I am absolutely not found of that so called monthly Adobe Cloudy Tax! It feels like an open access for BigBrother (=Adobe) to run around in our 'workspace' and (mis-)using our work/inspiration/initiative/creativity as a pool of information to improve their products they then sell to us.
In other words: we are feeding Adobe with free elementary information, via the cloud, which they distill into 'new' business.
By this, we are paying twice, once for the rent and then again for the 'improvements' (updates)...

But, on the other hand, LR is a very efficient tool allowing me to earn my daily bread, and I am hooked!

So, I am hoping that Adobe's Overpaid Self Glorified Managing Wolfs will soon or later realize that by taxing us, they will loose the confidence and trust of their clients.
And to anticipate this 'crisis of confidence' they will have to make us happy with an ever lasting LR(7) stand alone, they must do; remember 1789 and the guillotine!

But: am I to naive?



It seems that their are two separate groups interested in this topic- professionals who are working with hundreds or thousands of files and the former darkroom junkies such as myself who work on a few at at a time for creating fine prints. I currently pay the subscription for LR and use the NIK plugins using olympus OMD cameras. I spend more time taking pictures (and other life pursuits) than evaluating imaging software. However when I read about how different image processing software works better for converting RAW files from various cameras I get totally lost. Is there a resource anywhere online where I can read reviews of these various options and decide if there is a better option for small batch fine art photography editing and processing?

At US$10 a month, the price of having PS alone was cheaper than upgrading it every other version for me, and to me that has value, regardless of the model: Licensing mean the software never truly is yours, and outdated software isn't very useful; Adobe's tying of ACR to PS versions aside, OS updates means running old software has an ever-increasing chance of not working with each iteration. I still don't really understand the resistance to it past a purely emotional and "principled" level; on a pragmatic level, it makes no difference to me, and in fact worked out better.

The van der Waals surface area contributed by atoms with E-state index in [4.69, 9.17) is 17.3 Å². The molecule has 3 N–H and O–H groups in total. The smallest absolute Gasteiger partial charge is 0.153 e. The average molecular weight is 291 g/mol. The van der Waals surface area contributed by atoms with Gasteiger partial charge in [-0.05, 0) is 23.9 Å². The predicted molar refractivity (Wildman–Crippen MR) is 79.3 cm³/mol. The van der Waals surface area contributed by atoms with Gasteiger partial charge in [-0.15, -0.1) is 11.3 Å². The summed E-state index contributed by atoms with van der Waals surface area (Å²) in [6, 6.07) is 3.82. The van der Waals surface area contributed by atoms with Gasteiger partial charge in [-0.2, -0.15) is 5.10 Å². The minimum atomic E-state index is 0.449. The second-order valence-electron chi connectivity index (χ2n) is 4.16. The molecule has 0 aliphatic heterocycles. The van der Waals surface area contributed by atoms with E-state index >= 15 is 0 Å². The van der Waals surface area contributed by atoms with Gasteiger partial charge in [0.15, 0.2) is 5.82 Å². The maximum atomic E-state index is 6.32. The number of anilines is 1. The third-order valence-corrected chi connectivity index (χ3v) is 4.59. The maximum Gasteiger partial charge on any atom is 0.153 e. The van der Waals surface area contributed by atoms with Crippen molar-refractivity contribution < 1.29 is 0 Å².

What does make a difference for the worse is the change with the new Lightroom, and having the old Lightroom being renamed to Lightroom Classic. I expect Adobe eventually will shift to a true cloud-centric model and sell a combined PaaS instead of just paying a lease on software. Now that to me has a real difference in practice as I'm not keen on having terabytes worth of files in the cloud even with a 1 Gbps connection, and I'm not paying all that money when I can get it done so much cheaper (US$10 a month for 1TB dedicated solely to Adobe programs? I'd rather give that same amount to Dropbox). That's my pragmatic take.

So while I'm not in urgent need of moving off Lightroom as I expect LR Classic to be around for a couple of years at least (Photoshop is still too indispensable)/ I'm looking forward to a new DAM/mass-editor that's at least as fast as the new LR Classic, if not faster, and hopefully cheaper in the long-run too.

For Nikon users Capture-NXD is a surprisingly good option. It is updated (latest on Sep-2017 !!) and gives very good colors and details. The latest version is also much faster than I remembered. You don't have to wait and wait to see real-time adjustments on screen.
What I miss most from Lightroom is the gradual filter. It is such a great tool.
Also, the sliders in LR are easier for me than using all the curves.
But Capture-NXD is very powerful and gives maybe the best image quality for Nikon.
p.s. it's free :-)

For a while now, many have been resigned to paying a monthly subscription fee for LR/PS. But then Adobe renamed LR to LR Classic and introduced a new Lightroom CC with cloud storage, and people started freaking out, feeling that they will eventually be forced to use (and pay for) cloud storage. Whether or not that will happen remains to be seen. Personally, I don't think it will; Adobe would not want to see an exodus from their brand. Even if it was on their minds, the recent firestorm should be enough to extinguish that notion.

I'm going to stick to the non-cloud versions of PS and LR as long as I can on my iMac. But Apple has warned that they will remove all support for 32-bit programs in a future MacOS release. While the main LR and PS programs are 64-bit, there are side programs that are 32-bit. So at that point they may well break.